Beyond Handwriting: Speculating on what is next for Ctrl Labs' Wristband Neural Interface

Published on April 02, 2024

Ctrl Labs within Meta’s Reality Labs division released a paper about their incredible progress on a generalizable wristband-based generalizable neural interface. The choice of a handwriting demo task over the previously teased typing task is curious, and unless there is more coming soon, there is still a lot of work to be done before they can launch it as a product.

Soon after Mark Zuckerberg alluded to a neural interface that was was ‘... actually kind of close to…a product in the, in the next few years…’ on the Morning Brew show, the Ctrl Labs team at Meta’s Reality Labs released a research paper about their sEMG wristband.

The paper describes how they used data from thousands of participants to train models that allow their wristband prototype (or research device) to work out of the box for new users — a first in the neural interface field. Their research is robust and reported in detail, describing how the team

  • Combined their multielectrode sEMG bracelet hardware with a scalable data collection infrastructure
  • Used this setup to this to collect data from 1000s of participants for wrist movements, gestures like thumb and finger taps, pinches and swipes, and handwriting tasks
  • Developed models that achieved close to 90% classification accuracy for held-out participants on gesture detection and handwritten character recognition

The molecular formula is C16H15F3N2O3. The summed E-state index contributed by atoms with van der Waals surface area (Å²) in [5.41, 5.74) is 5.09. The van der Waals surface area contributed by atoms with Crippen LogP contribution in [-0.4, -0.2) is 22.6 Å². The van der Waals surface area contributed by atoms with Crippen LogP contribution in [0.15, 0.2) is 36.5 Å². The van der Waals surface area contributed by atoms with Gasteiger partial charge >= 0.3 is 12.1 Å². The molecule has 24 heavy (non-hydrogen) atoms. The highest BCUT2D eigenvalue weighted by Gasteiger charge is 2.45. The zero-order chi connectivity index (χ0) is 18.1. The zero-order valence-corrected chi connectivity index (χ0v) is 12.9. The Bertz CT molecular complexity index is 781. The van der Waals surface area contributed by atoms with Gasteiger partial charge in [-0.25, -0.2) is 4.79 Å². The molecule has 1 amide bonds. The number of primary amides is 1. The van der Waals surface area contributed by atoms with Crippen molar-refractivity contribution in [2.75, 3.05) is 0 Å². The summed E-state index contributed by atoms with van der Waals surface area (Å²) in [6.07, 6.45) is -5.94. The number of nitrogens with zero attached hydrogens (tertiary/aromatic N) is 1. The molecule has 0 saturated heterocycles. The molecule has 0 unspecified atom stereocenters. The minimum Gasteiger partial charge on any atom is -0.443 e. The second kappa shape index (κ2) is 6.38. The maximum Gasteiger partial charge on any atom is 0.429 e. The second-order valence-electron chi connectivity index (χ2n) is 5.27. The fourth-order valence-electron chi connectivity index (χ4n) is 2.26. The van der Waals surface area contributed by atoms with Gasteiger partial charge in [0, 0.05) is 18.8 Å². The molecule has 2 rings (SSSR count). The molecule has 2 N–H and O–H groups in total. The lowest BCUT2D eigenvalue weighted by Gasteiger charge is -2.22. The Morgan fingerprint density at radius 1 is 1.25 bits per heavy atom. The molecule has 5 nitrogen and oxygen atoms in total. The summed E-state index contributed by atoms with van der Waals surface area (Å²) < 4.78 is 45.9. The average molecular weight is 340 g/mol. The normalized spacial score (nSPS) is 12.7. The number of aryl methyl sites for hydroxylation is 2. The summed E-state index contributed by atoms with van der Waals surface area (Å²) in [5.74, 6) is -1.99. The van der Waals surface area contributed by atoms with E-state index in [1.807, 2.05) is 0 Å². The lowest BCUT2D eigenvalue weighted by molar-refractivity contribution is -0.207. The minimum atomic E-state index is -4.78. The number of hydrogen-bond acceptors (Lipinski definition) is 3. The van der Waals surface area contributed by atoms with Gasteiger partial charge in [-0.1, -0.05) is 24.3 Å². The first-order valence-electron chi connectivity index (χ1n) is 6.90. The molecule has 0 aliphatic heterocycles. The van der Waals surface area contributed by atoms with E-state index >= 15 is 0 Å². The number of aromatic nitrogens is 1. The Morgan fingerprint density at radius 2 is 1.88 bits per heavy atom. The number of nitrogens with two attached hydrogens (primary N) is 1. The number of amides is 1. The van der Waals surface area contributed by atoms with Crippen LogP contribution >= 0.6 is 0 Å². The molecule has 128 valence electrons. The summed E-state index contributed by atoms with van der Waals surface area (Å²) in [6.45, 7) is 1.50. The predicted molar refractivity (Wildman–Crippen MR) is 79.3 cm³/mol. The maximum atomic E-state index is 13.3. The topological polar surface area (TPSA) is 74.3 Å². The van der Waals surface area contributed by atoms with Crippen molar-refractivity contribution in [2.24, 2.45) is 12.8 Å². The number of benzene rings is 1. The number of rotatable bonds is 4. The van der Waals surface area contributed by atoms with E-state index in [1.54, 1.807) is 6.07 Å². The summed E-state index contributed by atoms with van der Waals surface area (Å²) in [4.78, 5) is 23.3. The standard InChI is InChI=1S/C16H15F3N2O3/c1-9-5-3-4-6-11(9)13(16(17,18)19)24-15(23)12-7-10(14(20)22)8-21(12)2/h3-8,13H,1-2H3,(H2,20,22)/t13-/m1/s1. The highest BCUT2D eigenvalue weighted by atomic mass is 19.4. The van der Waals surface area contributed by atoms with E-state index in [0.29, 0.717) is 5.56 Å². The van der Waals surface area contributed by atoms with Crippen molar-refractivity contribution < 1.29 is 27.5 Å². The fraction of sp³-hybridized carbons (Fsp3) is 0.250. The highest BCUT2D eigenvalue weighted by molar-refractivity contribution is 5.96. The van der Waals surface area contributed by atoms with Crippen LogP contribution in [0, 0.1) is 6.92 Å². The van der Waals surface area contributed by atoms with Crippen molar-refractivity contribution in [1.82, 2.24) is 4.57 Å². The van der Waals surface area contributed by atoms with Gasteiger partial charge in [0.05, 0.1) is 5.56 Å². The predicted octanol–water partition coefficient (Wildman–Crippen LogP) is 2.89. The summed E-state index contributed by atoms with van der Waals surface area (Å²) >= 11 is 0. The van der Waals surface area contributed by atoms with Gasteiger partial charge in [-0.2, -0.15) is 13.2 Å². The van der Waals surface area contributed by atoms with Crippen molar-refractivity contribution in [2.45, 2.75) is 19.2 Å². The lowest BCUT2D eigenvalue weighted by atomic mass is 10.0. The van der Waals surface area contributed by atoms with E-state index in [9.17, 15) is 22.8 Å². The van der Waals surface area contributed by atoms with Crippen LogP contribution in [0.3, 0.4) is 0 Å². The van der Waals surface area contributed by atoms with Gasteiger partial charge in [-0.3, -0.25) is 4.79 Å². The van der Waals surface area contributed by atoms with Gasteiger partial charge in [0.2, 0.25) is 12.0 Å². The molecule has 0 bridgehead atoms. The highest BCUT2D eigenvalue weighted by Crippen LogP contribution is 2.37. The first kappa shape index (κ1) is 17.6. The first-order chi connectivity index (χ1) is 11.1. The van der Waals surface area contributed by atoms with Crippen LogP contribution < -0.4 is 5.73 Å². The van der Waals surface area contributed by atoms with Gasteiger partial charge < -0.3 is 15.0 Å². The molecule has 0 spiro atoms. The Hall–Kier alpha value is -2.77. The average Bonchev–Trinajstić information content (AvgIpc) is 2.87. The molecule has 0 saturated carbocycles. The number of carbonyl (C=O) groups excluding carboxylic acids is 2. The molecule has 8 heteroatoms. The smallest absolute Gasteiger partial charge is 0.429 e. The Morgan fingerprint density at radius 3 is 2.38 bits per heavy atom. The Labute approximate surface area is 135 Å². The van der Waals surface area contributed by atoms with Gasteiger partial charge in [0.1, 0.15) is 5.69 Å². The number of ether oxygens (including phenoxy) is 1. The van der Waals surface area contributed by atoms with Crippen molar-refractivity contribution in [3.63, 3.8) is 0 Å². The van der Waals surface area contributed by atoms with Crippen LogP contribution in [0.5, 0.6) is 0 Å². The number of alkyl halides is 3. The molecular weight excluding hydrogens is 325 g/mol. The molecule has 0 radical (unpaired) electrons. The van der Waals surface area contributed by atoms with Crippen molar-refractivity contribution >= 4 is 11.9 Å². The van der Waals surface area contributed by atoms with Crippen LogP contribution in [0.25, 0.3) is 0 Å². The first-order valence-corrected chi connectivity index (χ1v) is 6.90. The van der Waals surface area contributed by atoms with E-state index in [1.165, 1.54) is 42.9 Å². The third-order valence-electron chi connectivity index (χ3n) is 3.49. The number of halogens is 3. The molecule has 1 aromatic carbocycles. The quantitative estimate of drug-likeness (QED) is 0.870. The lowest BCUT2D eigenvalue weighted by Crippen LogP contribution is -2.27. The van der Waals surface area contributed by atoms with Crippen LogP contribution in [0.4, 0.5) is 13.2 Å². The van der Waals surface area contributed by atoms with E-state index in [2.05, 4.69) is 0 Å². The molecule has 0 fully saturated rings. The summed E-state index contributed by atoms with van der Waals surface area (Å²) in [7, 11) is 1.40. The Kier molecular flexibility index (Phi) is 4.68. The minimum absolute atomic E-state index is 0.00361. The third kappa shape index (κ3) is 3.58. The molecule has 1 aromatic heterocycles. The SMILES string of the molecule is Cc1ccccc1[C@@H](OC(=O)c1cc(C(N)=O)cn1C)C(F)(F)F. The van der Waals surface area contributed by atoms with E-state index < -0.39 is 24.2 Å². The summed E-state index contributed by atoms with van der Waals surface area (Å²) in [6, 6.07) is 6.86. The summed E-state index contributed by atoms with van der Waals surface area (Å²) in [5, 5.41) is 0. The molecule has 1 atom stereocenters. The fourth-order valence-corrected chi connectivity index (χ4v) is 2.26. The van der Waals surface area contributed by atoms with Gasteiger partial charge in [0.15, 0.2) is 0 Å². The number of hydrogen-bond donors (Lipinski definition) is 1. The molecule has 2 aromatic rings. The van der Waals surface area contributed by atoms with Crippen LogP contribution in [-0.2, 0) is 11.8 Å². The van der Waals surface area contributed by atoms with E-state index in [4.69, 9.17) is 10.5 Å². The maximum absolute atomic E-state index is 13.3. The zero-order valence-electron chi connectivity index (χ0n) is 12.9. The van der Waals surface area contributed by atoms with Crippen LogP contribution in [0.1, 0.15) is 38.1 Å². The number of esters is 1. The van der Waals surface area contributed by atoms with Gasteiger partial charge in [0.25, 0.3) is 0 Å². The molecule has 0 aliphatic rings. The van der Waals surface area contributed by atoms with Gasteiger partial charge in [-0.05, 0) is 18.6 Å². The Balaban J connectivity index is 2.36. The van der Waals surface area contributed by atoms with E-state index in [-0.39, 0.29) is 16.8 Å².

ctrl labs wristband Still from a supplementary video uploaded with the paper

They showed that:

  • Training on a large enough dataset allows you to build generalizable models for wrist sEMG (although the dataset itself isn't available).
  • Model personalization further improves performance and reduces latency.

The 3-page list of contributors indicates how much effort has gone into this since Ctrl Labs' acquisition in 2019. The demonstration of a neural interface that works without calibration is certainly noteworthy for the BCI world. However, there is still a significant gap between this paper and some earlier demos and teasers. In particular, their choice of a handwriting task, which achieves at best less than half the speed of typing, raises more questions.

I'd love to understand why they didn't pick the typing task they had previously shown in a video. In the paper, the authors stress that their ground truth was approximate and relied on prompts and inferred timing. A typing task — perhaps with a touch keyboard — would have provided them with true ground truth that was more scalable. Typing would also provide much more open space for adaptive learning, envisioned in Meta’s March 2021 post, “...imagine instead a virtual keyboard that learns and adapts to your unique typing style (typos and all) over time..”.

ctrl labs keyboard mock Still from an ealier video with a virtual keyboard

Other areas that Meta had discussed earlier, but this paper didn't touch on, were

  • barely perceptible controls or the use of much subtler non-perceptible movements (accessible neuromotor information that isn't being utilized),
  • intention and co-adaptive learning
  • using language models to correct human text.

Meta has previously demonstrated and discussed these, with evidence that they have research devices and models capable of performing these tasks. Hopefully this recent paper is just a start, and there's more coming soon.

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